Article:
I used to think it was newborns that were vulnerable. I would see them in shops and cafes, strapped to their mothers, and feel a pang at their soft fontanelle, their little noses and toes. Before I had a child, it seemed to me that it was babies who were precious, and parents who were fierce. But in the last five years, my thinking has turned upside down.
When I see a mother and child now, my first thought is not for the baby. Babies, after all, swallow coins and buttons and are generally fine; they survive earthquakes, mudslides, floods. What I do, now, when I see a new mother and her child, is inspect the mother minutely, for signs that she may no longer be coping.
An estimated one in seven women experiences postnatal mental illness, but you wouldn't know this from the way we talk about early motherhood. Until I experienced it myself, I had no idea how common--and terrifying--the experience could be. One of the leading causes of maternal death is suicide, but the deadliness of become a parent is rarely acknowledged, hidden beneath jokes that are not really jokes about sleepless nights, exploding nappies, and exhausting cluster feeds.
Perhaps this is because it is so distressing it is hard to talk about. Perhaps, as with many things, it is because postnatal mental illness disproportionately affects women.
Separate from the 'baby blues', a period of feeling down as hormones crash and readjust, postnatal mental illness is a complete upheaval in health and personality. Sufferers often stop sleeping altogether, separate from the wakefulness of their babies. Changes in appetite are common, as are lapses in memory, a sense of isolation, a plummeting mood and feelings of worthlessness; as the condition worsens, panic attacks are common, and thoughts of suicide can become persistent. When these thoughts take hold, they are hard to resist. It takes an intense therapeutic focus, and often medication, to guide a woman in the grips of this illness back into the light.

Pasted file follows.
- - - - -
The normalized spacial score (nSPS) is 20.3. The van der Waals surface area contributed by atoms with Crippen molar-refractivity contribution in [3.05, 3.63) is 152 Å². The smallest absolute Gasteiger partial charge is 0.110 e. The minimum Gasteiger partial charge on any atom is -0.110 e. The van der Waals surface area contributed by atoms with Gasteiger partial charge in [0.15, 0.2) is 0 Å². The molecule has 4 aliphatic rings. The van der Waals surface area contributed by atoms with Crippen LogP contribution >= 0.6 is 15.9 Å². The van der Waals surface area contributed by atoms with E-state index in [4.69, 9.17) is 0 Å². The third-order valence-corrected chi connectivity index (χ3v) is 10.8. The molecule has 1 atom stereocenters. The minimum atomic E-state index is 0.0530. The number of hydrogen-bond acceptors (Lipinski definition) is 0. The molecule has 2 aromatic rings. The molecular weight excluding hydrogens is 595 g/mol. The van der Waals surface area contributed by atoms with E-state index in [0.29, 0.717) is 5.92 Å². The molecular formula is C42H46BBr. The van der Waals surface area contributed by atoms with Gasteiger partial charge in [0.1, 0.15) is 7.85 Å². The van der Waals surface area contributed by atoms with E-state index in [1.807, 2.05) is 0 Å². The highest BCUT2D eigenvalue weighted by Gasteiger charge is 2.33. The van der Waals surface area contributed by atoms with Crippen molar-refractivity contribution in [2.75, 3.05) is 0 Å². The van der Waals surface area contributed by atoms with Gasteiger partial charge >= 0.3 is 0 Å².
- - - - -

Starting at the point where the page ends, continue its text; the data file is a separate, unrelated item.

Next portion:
Though postnatal mental illness has affected women throughout history, its causes are still not entirely known. The Mayo Clinic splits its discussion of causes into 'physical' and 'emotional' categories, but social and cultural factors can also play a role. A gender non-binary or trans person giving birth might feel isolated from the idea of 'motherhood', for example; I use the term 'mother' here only because the research is gendered as such. The new migrant might mourn cultural practices and support systems lost; an artist may feel suddenly dislocated from the creative practices that have given her life meaning.
Each experience is different, but what we have in common as new parents experiencing mental illness, some for the first time, is a feeling of vulnerability. Though postnatal mental illness is extremely common--imagine if every woman who gave birth on a Monday experienced it, and that is the frequency that we are talking about--there is still, in talking about it, a sense of risk and shame. Shame that we are not fit to be mothers; fear that our babies will be taken away from us; sadness at dashed hopes and buried dreams, and above all, sorrow and guilt.
The stigma of mental illness is still so prevalent that admitting to it at a time when we 'ought' to be our most joyous seems like a grotesque perversion of social norms. But postnatal mental illness is as common as breast cancer, and twice as common as diabetes. Instead of keeping our silence about it, we need to take it up as a major feminist issue, and make sure that women's vulnerability in this period is acknowledged and healed. Because parenting a newborn can be impossibly frustrating and hard. But there is no reason, none at all, that it should ever need to be deadly.